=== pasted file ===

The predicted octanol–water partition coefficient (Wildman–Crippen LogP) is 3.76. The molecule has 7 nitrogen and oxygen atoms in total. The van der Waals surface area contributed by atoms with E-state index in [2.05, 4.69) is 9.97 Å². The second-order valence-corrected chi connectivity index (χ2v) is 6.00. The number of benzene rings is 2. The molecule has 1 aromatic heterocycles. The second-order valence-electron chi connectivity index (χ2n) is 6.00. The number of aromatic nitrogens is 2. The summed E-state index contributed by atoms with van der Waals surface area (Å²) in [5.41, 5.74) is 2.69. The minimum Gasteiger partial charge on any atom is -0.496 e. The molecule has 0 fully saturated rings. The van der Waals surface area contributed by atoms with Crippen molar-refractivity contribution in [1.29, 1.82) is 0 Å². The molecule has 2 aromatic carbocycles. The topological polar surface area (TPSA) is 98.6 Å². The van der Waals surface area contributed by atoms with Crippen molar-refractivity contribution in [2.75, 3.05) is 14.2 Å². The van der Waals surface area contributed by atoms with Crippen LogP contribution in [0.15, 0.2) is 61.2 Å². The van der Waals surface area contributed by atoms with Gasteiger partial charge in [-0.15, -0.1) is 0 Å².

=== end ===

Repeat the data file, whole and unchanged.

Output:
The predicted octanol–water partition coefficient (Wildman–Crippen LogP) is 3.76. The molecule has 7 nitrogen and oxygen atoms in total. The van der Waals surface area contributed by atoms with E-state index in [2.05, 4.69) is 9.97 Å². The second-order valence-corrected chi connectivity index (χ2v) is 6.00. The number of benzene rings is 2. The molecule has 1 aromatic heterocycles. The second-order valence-electron chi connectivity index (χ2n) is 6.00. The number of aromatic nitrogens is 2. The summed E-state index contributed by atoms with van der Waals surface area (Å²) in [5.41, 5.74) is 2.69. The minimum Gasteiger partial charge on any atom is -0.496 e. The molecule has 0 fully saturated rings. The van der Waals surface area contributed by atoms with Crippen molar-refractivity contribution in [1.29, 1.82) is 0 Å². The molecule has 2 aromatic carbocycles. The topological polar surface area (TPSA) is 98.6 Å². The van der Waals surface area contributed by atoms with Crippen molar-refractivity contribution in [2.75, 3.05) is 14.2 Å². The van der Waals surface area contributed by atoms with Crippen LogP contribution in [0.15, 0.2) is 61.2 Å². The van der Waals surface area contributed by atoms with Gasteiger partial charge in [-0.15, -0.1) is 0 Å².